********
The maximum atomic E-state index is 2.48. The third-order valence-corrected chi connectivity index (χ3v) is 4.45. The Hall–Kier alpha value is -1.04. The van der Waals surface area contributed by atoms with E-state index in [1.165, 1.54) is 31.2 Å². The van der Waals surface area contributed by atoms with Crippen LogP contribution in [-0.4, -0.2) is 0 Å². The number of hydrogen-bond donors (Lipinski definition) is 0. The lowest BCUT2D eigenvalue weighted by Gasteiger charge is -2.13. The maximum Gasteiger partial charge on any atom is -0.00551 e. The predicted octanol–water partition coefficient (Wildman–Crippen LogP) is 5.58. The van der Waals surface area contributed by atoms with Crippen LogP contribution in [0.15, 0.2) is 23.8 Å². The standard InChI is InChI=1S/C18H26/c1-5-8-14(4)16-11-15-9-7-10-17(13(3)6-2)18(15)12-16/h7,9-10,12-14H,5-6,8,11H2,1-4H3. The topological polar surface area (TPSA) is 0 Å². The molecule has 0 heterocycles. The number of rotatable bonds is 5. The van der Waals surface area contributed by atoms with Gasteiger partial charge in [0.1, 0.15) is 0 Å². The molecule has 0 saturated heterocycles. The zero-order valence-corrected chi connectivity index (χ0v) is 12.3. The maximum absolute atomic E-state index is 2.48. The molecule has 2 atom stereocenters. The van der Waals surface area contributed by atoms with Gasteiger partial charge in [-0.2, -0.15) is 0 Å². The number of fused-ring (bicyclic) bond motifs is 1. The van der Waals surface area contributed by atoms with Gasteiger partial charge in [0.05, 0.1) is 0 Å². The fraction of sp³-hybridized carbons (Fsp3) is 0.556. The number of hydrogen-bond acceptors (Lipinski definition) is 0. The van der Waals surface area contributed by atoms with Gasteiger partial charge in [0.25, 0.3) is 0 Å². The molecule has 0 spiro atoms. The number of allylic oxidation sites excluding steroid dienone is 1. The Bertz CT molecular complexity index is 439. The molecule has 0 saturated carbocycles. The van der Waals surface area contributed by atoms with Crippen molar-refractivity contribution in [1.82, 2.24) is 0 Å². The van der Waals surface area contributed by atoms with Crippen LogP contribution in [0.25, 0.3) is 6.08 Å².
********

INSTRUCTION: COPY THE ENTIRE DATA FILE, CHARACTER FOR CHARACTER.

The maximum atomic E-state index is 2.48. The third-order valence-corrected chi connectivity index (χ3v) is 4.45. The Hall–Kier alpha value is -1.04. The van der Waals surface area contributed by atoms with E-state index in [1.165, 1.54) is 31.2 Å². The van der Waals surface area contributed by atoms with Crippen LogP contribution in [-0.4, -0.2) is 0 Å². The number of hydrogen-bond donors (Lipinski definition) is 0. The lowest BCUT2D eigenvalue weighted by Gasteiger charge is -2.13. The maximum Gasteiger partial charge on any atom is -0.00551 e. The predicted octanol–water partition coefficient (Wildman–Crippen LogP) is 5.58. The van der Waals surface area contributed by atoms with Crippen LogP contribution in [0.15, 0.2) is 23.8 Å². The standard InChI is InChI=1S/C18H26/c1-5-8-14(4)16-11-15-9-7-10-17(13(3)6-2)18(15)12-16/h7,9-10,12-14H,5-6,8,11H2,1-4H3. The topological polar surface area (TPSA) is 0 Å². The molecule has 0 heterocycles. The number of rotatable bonds is 5. The van der Waals surface area contributed by atoms with Gasteiger partial charge in [0.1, 0.15) is 0 Å². The molecule has 0 saturated heterocycles. The zero-order valence-corrected chi connectivity index (χ0v) is 12.3. The maximum absolute atomic E-state index is 2.48. The molecule has 2 atom stereocenters. The van der Waals surface area contributed by atoms with Gasteiger partial charge in [-0.2, -0.15) is 0 Å². The number of fused-ring (bicyclic) bond motifs is 1. The van der Waals surface area contributed by atoms with Gasteiger partial charge in [0.05, 0.1) is 0 Å². The fraction of sp³-hybridized carbons (Fsp3) is 0.556. The number of hydrogen-bond acceptors (Lipinski definition) is 0. The van der Waals surface area contributed by atoms with Gasteiger partial charge in [0.25, 0.3) is 0 Å². The molecule has 0 spiro atoms. The number of allylic oxidation sites excluding steroid dienone is 1. The Bertz CT molecular complexity index is 439. The molecule has 0 saturated carbocycles. The van der Waals surface area contributed by atoms with Crippen molar-refractivity contribution in [1.82, 2.24) is 0 Å². The van der Waals surface area contributed by atoms with Crippen LogP contribution in [0.25, 0.3) is 6.08 Å².